Where Is Garlic Grown in the US? (Best Growing Zone)

Written by Desiree Vilar in Garlic

Garlic cultivation requires a specific climate characterized by a cold period essential for bulb development, alongside moderate temperatures and controlled irrigation, ideally found in certain U.S. hardiness zones. In this article, we'll focus on the specific areas in the US that provide the ideal environment for garlic cultivation.

Garlic is extensively grown in the United States, with California leading as the largest producer. The best growing zones for garlic are in USDA zones 3-8, offering a climate that supports its growth cycle from planting in the fall to harvesting in the late spring or early summer.

While California leads the pack, don't be surprised to find garlic growing in states you wouldn't expect. Let's explore how this versatile plant makes its way across different states, revealing the surprising adaptability and resilience of garlic in various American soils.


  • California stands as the top garlic-producing state in the U.S., distinguished by its Mediterranean climate, which is highly conducive to garlic cultivation.
  • Oregon is recognized as an emerging competitor in the U.S. garlic industry, leveraging its semi-arid climate and organic farming practices to produce high-quality garlic.
  • California, particularly the town of Gilroy, is renowned as the "Garlic Capital of the World" due to its extensive garlic cultivation and the famous Gilroy Garlic Festival.
  • To determine if garlic is grown in the USA, look for root fibers, labeling that indicates its origin, the size and clove configuration of the bulb, or purchase directly from known sources like farmer's markets.

Top Garlic-Producing States in the US

State Estimated Yield per Acre (lbs)
California 13,000 - 20,000
Oregon 10,000 - 15,000
Nevada 8,000 - 12,000

California is the garlic powerhouse of the US

California has a Mediterranean climate

California's dominance in garlic production can be attributed to its Mediterranean climate, characterized by wet winters and dry summers.

This climate is ideal for garlic because it requires a period of dormancy, which is naturally provided by the cooler winter months, followed by a warm growing season to mature.

The state's well-draining soils in regions such as Gilroy, often dubbed the "Garlic Capital of the World," provide the perfect conditions for garlic to thrive.

California produces high-quality garlic

California leads not only in quantity but also in the quality of garlic produced. The state's garlic is known for its strong flavor, making it a preferred choice for both fresh market sales and for use in processed foods, such as dehydrated garlic products.

The state's agricultural practices, including advanced irrigation techniques and sustainable farming methods, contribute to higher yields and a consistent product.

Oregon is an emerging competitor

Oregon has a semi-arid climate

Oregon's garlic production benefits from its diverse climate zones, ranging from the wet coastal areas to the dry eastern plateaus.

The specific areas of garlic cultivation often have a semi-arid climate, which is conducive to growing garlic with less disease pressure compared to more humid regions.

Oregon's growers have been adopting organic and sustainable farming practices, which appeal to a niche market looking for organically grown garlic.

Production and market of garlic

While the scale of garlic production in Oregon is smaller than in California, its focus on niche markets for organic and specialty garlic varieties has helped the state make its mark.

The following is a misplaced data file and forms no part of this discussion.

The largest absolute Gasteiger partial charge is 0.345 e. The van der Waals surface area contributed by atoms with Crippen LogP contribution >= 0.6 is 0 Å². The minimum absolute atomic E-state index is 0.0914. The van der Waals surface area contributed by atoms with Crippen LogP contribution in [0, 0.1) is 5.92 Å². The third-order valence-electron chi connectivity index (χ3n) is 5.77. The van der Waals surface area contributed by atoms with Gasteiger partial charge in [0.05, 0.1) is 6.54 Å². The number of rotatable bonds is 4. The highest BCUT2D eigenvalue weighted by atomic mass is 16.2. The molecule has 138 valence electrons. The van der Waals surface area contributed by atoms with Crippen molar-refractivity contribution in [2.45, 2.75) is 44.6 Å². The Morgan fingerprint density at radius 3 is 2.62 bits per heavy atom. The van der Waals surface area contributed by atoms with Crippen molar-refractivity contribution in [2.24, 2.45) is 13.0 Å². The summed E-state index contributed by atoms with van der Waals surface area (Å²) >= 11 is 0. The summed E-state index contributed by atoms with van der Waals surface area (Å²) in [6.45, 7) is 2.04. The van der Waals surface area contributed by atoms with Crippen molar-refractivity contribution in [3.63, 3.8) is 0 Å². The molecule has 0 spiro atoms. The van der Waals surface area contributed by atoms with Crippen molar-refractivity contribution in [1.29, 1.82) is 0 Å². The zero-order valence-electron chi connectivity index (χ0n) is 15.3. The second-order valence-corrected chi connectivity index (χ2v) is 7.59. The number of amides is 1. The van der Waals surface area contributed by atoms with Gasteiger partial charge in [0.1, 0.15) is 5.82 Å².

The quality of Oregon garlic is high, and the state is exploring ways to increase yield through improved cultivation techniques and varietal research.

Nevada is another niche producer

Nevada has arid and semi-arid climates

The state's garlic cultivation is concentrated in areas where water resources are available for irrigation.

Despite the challenging environment, garlic grows well here, especially in high-altitude areas that provide a significant diurnal temperature variation, contributing to the development of robust flavors in the garlic.

Nevada focuses on fresh market and culinary use of garlic

Garlic production in Nevada is much smaller in scale compared to California and Oregon but is significant for local and regional markets.

The state's producers focus on both fresh market and culinary uses, with an emphasis on sustainable and water-efficient farming practices to cope with the arid climate.

Where Is Garlic Most Grown in the US?

In the United States, California leads the way in garlic production.

Boasting an ideal climate with rich soil, this state is recognized as the prominent grower of garlic domestically. In particular, Gilroy, California, has earned the nickname "Garlic Capital of the World."

While other states like Oregon, Nevada, Washington, and New York also contribute to the nation's garlic supply, their production is considerably less when compared to California's output.

You'll find about 24,000 acres of garlic planted in the U.S., with California's share being the most significant.

Your best chance to grow garlic may depend on your local climate. Gardeners in the coldest zones, from Zone 1 through Zone 6, generally have success with both hardneck and softneck varieties.

If you're in Zones 7 through 10, fall-planted softnecks may be more suitable. Those in Zones 11 to 13 are advised to stick with fall-planted softneck garlic.

What Zone Does Garlic Grow Best In?

Garlic thrives in a range of climates, but it's especially well-suited to areas that experience a cold winter. Specifically, USDA Hardiness Zones 3 through 8 are recognized as ideal for garlic cultivation.

In these zones, the cold temperatures necessary for the development of garlic bulbs occur naturally.

USDA Hardiness Zone Planting Window Notes
Zone 3-5 Late September to early October Cold winter climates; ideal for hardneck garlic varieties.
Zones 5-7 Mid to late October Transitional zones; both hardneck and softneck can thrive.
Zones 7-8 Late October to November Milder winter climates; softneck varieties are recommended.